The promising new test can visually detect the virus in just 10 minutes by searching for RNA material from the virus. The assay contains plasmonic gold nanoparticles that change color when the virus is present. The test is quick and straightforward, and does not require the use of advanced laboratory techniques.

RNA is extracted and tested from a patient’s nasal swab or saliva sample. The test utilizes a particular molecule coupled to the gold nanoparticles to detect a specific protein that is part of the genetic sequence unique to COVID-19. When the biosensor (gold nanoparticles) bind to this gene sequence, they turn the liquid reagent from purple to blue.

Although the test requires further investigation, it is much less expensive to produce and process than standard tests for COVID-19. If it meets FDA approval, it could be used as a surveillance system to monitor any resurgence of infections in daycare centers, nursing homes, college campuses, and workplaces.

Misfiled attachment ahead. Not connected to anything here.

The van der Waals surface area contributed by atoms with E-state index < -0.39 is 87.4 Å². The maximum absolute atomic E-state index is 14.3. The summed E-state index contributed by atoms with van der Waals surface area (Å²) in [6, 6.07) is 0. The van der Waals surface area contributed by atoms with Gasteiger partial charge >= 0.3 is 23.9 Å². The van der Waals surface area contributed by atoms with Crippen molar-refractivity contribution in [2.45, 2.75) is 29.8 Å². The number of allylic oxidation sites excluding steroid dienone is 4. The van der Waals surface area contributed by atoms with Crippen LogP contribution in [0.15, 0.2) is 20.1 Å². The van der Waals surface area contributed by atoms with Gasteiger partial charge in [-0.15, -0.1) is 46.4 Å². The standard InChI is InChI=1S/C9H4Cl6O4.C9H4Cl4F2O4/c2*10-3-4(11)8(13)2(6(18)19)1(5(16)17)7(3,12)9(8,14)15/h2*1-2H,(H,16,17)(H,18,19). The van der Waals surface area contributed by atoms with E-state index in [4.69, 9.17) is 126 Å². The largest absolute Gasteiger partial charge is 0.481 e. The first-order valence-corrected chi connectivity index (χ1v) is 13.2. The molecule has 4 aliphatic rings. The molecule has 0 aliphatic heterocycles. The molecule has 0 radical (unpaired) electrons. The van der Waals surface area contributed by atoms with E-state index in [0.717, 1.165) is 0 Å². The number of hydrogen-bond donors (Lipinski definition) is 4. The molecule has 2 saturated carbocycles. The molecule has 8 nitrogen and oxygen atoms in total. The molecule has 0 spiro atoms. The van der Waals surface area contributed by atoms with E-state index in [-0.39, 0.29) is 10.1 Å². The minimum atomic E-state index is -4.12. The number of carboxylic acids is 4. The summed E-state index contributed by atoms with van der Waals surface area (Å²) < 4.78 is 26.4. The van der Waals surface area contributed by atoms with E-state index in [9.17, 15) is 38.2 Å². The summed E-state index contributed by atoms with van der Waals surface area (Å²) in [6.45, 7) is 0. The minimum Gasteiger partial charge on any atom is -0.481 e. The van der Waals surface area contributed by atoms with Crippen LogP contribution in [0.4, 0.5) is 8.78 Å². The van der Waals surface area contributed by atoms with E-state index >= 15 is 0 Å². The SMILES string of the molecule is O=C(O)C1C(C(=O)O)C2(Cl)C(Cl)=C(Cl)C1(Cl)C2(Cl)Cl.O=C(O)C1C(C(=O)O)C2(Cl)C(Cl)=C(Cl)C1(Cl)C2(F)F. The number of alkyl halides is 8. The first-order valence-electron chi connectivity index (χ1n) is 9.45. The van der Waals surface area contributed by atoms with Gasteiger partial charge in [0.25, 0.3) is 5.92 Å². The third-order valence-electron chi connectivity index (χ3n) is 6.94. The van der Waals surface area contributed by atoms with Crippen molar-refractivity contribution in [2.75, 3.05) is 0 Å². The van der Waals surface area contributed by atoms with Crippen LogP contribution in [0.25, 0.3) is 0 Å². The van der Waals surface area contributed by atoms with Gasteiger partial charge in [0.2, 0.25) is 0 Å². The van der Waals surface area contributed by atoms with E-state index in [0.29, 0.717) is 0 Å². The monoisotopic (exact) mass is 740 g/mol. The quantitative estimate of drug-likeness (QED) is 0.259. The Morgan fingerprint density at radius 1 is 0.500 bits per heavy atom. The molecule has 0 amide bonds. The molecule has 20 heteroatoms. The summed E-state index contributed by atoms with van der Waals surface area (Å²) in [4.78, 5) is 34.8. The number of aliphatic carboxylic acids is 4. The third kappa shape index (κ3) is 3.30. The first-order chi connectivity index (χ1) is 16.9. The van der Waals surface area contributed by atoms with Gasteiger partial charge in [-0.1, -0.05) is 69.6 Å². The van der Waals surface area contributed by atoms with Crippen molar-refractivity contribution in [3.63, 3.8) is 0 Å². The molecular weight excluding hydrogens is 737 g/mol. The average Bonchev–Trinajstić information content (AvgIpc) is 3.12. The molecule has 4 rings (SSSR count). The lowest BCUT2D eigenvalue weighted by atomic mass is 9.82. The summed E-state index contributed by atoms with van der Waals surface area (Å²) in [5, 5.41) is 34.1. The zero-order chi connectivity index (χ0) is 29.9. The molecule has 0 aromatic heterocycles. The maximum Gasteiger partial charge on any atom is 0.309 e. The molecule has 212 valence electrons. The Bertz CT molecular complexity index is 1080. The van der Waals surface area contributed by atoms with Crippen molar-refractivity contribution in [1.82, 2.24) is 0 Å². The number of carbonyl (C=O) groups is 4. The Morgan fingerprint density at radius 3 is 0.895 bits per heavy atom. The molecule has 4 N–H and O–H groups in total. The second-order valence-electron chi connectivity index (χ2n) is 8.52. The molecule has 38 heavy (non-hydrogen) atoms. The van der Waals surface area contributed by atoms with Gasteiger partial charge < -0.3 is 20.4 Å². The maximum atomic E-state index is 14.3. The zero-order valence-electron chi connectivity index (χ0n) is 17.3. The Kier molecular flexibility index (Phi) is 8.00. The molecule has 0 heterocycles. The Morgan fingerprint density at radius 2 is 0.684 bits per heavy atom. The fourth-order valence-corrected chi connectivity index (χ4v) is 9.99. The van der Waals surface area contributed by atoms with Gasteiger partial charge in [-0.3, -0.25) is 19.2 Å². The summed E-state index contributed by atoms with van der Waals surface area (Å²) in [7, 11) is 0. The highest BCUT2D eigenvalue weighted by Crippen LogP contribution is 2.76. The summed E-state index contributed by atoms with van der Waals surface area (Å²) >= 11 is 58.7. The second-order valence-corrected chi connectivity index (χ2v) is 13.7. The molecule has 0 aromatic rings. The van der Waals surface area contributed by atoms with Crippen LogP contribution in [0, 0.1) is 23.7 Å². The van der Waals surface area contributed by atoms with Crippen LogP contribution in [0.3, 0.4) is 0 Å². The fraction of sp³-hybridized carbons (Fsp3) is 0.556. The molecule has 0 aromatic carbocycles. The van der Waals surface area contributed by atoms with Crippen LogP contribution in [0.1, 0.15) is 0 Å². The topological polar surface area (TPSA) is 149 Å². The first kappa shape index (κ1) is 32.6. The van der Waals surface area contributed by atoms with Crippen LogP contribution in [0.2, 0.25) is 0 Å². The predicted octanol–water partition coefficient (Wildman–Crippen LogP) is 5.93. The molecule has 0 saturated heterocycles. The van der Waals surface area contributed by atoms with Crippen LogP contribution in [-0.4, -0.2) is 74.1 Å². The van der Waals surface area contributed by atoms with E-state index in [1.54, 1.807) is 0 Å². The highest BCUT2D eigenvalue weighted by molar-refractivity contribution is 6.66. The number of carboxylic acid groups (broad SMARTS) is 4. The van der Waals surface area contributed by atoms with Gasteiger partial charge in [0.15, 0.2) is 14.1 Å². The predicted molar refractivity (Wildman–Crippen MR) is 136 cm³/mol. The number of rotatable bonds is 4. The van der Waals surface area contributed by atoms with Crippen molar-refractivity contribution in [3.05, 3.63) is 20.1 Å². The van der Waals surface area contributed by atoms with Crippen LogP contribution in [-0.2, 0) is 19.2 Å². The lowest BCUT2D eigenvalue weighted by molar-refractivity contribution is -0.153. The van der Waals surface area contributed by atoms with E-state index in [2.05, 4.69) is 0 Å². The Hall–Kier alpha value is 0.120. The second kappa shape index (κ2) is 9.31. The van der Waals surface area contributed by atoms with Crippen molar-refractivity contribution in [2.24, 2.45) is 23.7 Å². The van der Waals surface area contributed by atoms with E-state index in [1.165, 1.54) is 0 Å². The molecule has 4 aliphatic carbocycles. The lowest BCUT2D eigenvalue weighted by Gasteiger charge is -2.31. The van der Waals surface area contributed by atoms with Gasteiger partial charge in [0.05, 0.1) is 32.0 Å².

The Future of Nanotechnology in COVID-19 Testing

These diagnostic platforms are simple to use, allowing for easy deployment of devices on-site where patients are being cared for. The samples are easy to obtain, so the tests do not need to be conducted by expert medical professionals.

Such technology could be crucial in identifying COVID-19 infected people while still in the early stages of infection, especially those who are at a high risk of death. This could prevent healthcare settings from being overwhelmed and provide a powerful tool to better control future pandemics, with less social and economic burden.

References and Further Reading

Michigan State University (2020) Study: How to identify patients most at risk from COVID-19 through nanotechnology. [Online] MSU Today. Available at: https://msutoday.msu.edu/news/2020/study-how-to-identify-patients-most-at-risk-from-covid-19-through-nanotechnology/ (Accessed 17 June 2020).